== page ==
Republican presidential hopeful Jeb Bush speaks during the 2015 Southern Republican Leadership Conference on May 22 in Oklahoma City. (Alex Wong/Getty Images)
Reporter

Republicans have made no secret of their desire for a quick presidential primary fight aimed at rapidly producing a nominee to take on former secretary of state Hillary Rodham Clinton.

They almost certainly won’t see that wish granted — thanks to the greatly crowded GOP field and a drastically reshaped fundraising landscape that could combine to keep the fight for the Republican nomination active until late spring, and maybe later.

Let’s start with the size of the field.

At the moment, there are six announced candidates: Ben Carson, Ted Cruz, Carly Fiorina, Mike Huckabee, Rand Paul and Marco Rubio. By my count, there are at least nine others — including bold-faced names such as Jeb Bush and Scott Walker — who will be in the race by this summer.

That puts the field at 15 (and it could easily be a few candidates more), which would make it the largest Republican primary to date — eclipsing the 12 candidates who actively ran in 2008 and 2012.

The enormousness of the Republican field is due to a number of factors. The most obvious is that there is no strong front-runner a la George W. Bush in 1999, and so every GOP pol who has ever looked in the mirror and thought “Hello Mr./Mrs. President” is getting in.

But it’s also become a winning business proposition for many second-tier (or lower) candidates to run for president. Think back to 2008. No one knew who Huckabee was before that race. By the time it ended, he was one of the hottest commodities in Republican politics — and cashed in (TV show, radio show, speeches, books) accordingly. Winning the nomination isn’t the true goal for some of the 2016 candidates; upping their speaking fees and visibility is. (And I’m not even talking about Donald Trump.)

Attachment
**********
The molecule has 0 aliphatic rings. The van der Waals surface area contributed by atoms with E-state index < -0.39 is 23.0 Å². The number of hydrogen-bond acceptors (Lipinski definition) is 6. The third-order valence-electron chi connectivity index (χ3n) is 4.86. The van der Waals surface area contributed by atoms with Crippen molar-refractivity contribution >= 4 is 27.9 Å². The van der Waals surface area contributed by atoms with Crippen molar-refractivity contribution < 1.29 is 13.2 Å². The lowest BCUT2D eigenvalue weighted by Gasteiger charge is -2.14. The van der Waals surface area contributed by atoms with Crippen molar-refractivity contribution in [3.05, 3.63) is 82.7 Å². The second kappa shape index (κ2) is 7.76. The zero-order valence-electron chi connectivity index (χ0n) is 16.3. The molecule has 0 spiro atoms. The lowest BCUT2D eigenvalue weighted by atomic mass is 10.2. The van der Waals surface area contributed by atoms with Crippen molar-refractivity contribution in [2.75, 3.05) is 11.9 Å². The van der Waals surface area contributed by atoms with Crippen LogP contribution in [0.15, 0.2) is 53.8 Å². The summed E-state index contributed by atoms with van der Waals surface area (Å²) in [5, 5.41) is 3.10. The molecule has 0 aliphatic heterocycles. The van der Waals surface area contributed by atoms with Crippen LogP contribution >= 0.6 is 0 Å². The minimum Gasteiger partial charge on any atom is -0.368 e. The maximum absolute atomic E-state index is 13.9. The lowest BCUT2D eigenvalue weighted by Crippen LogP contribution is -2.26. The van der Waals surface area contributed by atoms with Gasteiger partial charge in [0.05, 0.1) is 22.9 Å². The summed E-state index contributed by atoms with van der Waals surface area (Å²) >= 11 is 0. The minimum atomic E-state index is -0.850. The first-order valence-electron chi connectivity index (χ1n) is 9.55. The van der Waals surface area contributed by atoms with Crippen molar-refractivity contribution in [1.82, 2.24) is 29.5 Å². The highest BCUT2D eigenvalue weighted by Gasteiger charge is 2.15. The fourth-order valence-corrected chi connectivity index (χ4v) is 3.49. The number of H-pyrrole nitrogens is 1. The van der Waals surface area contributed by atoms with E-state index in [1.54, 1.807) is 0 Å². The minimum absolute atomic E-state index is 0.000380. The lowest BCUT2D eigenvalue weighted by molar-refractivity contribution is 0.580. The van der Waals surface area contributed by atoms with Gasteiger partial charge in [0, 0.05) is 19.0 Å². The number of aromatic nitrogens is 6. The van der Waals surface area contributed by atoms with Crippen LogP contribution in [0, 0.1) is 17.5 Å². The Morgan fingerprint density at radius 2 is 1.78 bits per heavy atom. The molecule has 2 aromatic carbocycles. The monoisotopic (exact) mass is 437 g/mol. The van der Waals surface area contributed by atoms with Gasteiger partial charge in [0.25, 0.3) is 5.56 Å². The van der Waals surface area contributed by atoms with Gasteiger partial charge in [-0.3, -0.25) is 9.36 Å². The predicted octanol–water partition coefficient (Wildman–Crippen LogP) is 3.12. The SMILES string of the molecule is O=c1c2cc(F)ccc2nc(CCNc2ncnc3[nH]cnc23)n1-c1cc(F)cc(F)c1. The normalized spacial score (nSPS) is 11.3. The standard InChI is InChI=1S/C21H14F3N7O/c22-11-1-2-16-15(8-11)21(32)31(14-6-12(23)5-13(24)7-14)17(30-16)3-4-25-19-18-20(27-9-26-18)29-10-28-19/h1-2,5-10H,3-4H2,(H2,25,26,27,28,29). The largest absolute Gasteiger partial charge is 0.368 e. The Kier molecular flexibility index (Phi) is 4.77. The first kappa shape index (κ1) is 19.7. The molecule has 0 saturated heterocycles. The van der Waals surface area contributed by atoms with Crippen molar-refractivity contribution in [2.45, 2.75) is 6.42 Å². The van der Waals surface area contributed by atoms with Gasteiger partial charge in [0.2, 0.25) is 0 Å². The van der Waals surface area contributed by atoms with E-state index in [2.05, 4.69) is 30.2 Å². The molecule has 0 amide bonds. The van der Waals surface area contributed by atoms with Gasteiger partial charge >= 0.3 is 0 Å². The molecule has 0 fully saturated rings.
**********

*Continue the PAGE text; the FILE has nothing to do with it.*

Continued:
Then there is the rise of the ever-present super PAC. Virtually every candidate — from the Jeb Bushes of the world on down — has an “independent” organization aligned with their campaign. And that super PAC can collect checks for unlimited amounts — meaning that a single donor or two could finance millions of dollars’ worth of ads for a candidate who might not be able to raise that sort of money in the $2,700 increments allowed by federal law.

We’ve already seen a glimpse of what this everybody-has-a-super-PAC world might look like. During the 2012 presidential primary, former House speaker Newt Gingrich was struggling to raise money after finishing fourth in the Iowa caucuses and the New Hampshire primary. But Gingrich had casino magnate Sheldon Adelson in his corner; Adelson donated $5 million to Gingrich’s super PAC in the run-up to the South Carolina primary, which Gingrich won. All told, Adelson and his wife, Miriam, donated $16.5 million to Gingrich’s super PAC; Gingrich raised $25 million total for his campaign committee.

Now, rather than just a handful of candidates with a well-funded super PAC, we could be looking at a dozen or more who have a setup similar to Gingrich’s in 2012. And, although Bush’s super PAC, which reportedly will have raised $100 million by the end of this month, gets all the attention, it’s actually super PACs for the Fiorinas and Rick Perrys of the world that will prolong this race.

Traditionally — that is, in the time before super PACs — the way that the field was winnowed was via fundraising. A candidate underperformed expectations in Iowa or New Hampshire (or both), the fundraising spigot dried up, and he or she was forced to acknowledge reality and drop from the race.

Now, though, your aligned super PAC can function as a sort of campaign life support — keeping candidates alive for as long as wealthy donors want them to be around.

Gone is the incentive to drop out of the race; here is the incentive to stick around as long as possible because in a field this wide open and with so many super PACs spending so much money, who knows when your opportunity might come?

Then there is the ever-present uncertainty about the state of the primary calendar. What we know is that Iowa, New Hampshire, South Carolina and Nevada will be the first four states to vote. Beyond that, though, chaos reigns. There is talk of an “SEC” primary, named after the NCAA’s Southeastern Conference, featuring a passel of southern states on March 1. And several more states are trying to push their way closer to the front of the calendar.

What a crowded early primary calender could mean is that candidates pick and choose states where they think they can run well, meaning that there is rarely, if ever, a state in which every candidate is playing hard at the same time.

Add up a historic number of candidates, a potentially limitless amount of funding and the potential for a series of different winners in the early going, and you see why Republicans seem likely to be fighting for their presidential nomination well into next spring and even, possibly, as summer begins.

The nightmare scenario for Republicans is a brokered convention fight — playing out in mid-July in Cleveland. We’re not there yet. Yet.